The Rover 200 was originally a four-door saloon, based on the Honda Ballade, but in its second (R8) generation form it was available in three- or five-door hatchback forms, as well a coupé and cabriolet (in relatively small numbers). The final (R3) generation was available as a three- or five-door hatchback.
The original Rover 200 (sometimes referred to by the codename SD3) was the replacement for the earlier Triumph Acclaim, and was the second product of the alliance between British Leyland (BL) and Honda. Only available as a four-door saloon, it was intended to be more upmarket than the company's Maestro model which came close to the 200 in size. Although neither of these cars were produced in the volumes that made it a serious threat to the sales success of the Ford Escort and Vauxhall Astra, their combined sales figures were a very real threat for the market leaders — and often enough to overtake the Astra. Throughout its later life, the first generation 200 Series was the 9th best selling car in Britain with between 55-65,000 sales per year.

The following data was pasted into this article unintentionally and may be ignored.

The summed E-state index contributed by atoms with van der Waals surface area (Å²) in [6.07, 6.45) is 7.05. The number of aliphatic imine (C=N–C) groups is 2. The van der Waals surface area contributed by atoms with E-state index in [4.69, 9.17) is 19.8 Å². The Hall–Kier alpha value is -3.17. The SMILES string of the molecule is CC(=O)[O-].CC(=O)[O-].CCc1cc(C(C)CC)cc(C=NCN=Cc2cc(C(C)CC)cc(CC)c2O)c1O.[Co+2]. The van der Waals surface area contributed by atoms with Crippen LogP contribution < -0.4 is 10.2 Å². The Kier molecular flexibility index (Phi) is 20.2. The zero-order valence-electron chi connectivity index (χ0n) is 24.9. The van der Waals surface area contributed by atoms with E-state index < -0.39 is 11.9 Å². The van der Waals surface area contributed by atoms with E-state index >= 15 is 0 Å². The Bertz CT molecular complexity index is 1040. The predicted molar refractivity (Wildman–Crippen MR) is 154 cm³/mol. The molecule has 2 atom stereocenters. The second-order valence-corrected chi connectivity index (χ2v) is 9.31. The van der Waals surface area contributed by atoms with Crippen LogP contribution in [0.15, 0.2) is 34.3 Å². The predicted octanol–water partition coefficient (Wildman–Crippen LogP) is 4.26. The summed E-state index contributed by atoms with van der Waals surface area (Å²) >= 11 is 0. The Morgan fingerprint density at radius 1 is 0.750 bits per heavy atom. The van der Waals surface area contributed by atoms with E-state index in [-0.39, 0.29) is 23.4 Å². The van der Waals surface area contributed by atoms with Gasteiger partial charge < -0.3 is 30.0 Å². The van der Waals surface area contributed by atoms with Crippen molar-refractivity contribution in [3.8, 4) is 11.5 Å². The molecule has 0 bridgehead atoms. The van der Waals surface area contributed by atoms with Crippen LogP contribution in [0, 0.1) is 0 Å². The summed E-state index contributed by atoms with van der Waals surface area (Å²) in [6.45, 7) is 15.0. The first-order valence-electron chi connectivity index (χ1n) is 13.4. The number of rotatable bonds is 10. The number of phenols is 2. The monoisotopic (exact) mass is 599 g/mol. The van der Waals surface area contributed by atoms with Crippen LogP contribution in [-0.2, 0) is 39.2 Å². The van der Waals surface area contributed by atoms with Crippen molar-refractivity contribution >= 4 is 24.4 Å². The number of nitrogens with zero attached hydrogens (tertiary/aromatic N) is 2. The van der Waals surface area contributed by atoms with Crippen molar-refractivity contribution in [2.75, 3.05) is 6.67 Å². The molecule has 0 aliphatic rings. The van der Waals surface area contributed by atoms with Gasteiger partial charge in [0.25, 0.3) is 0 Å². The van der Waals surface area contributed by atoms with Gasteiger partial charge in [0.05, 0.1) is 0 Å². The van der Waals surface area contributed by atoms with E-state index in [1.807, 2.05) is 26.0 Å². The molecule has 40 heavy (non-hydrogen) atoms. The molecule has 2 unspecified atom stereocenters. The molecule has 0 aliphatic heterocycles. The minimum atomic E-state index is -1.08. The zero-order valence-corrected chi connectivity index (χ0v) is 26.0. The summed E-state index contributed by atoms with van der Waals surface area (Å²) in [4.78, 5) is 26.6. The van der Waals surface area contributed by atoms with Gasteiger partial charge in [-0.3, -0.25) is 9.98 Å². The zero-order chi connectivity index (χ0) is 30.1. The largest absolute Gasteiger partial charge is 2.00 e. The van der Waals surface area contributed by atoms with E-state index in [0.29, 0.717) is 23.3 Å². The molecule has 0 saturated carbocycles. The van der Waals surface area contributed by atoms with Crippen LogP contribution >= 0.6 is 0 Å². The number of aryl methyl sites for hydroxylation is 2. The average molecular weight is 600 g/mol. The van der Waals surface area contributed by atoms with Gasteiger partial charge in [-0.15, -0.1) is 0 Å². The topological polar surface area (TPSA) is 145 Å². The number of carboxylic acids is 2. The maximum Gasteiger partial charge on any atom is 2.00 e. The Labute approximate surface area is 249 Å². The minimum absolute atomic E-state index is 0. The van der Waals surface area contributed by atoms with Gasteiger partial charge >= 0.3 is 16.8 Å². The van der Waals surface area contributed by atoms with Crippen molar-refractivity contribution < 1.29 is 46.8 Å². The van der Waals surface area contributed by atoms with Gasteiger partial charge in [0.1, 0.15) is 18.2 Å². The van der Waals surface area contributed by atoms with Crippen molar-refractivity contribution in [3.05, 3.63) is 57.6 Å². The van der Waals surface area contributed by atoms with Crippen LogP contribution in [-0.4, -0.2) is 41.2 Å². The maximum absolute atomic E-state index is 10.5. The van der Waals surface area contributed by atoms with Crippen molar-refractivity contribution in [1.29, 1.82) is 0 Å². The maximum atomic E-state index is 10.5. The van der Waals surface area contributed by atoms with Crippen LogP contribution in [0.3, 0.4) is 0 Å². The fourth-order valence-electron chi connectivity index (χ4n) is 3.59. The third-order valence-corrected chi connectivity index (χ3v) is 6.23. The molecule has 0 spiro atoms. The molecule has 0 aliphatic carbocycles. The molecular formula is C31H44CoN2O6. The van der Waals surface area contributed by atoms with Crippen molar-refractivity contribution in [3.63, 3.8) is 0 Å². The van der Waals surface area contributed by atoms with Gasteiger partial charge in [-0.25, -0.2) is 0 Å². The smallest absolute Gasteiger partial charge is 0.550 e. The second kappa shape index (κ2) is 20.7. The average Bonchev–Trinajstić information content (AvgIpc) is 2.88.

Essentially, the 200 was a Honda Ballade which sported the Honda Civic-derived 1.3L 12-valve engine, or BL's own S-Series in 1.6L format (both in 85bhp (63kW) carburettor and 101bhp (75kW) Lucas EFi form), the resulting cars being badged as either "Rover 213" or "Rover 216". The Honda badged version was the first Honda car to be built in the United Kingdom (the Honda version of the Acclaim was never sold in the UK); Ballade bodyshells were made in the Cowley plant alongside the Rover equivalent, although they all used Honda engines, apart from the 216 which was a Montego S-series 1600cc.
This (original) version of the 200 series was only offered in saloon form. This version of the 213 / 216 competed against the likes of the Ford Orion, Vauxhall Belmont, Volkswagen Jetta and Renault 9, as small family saloons were still popular in the 1980s in spite of the growing monopoly of hatchbacks in this sector.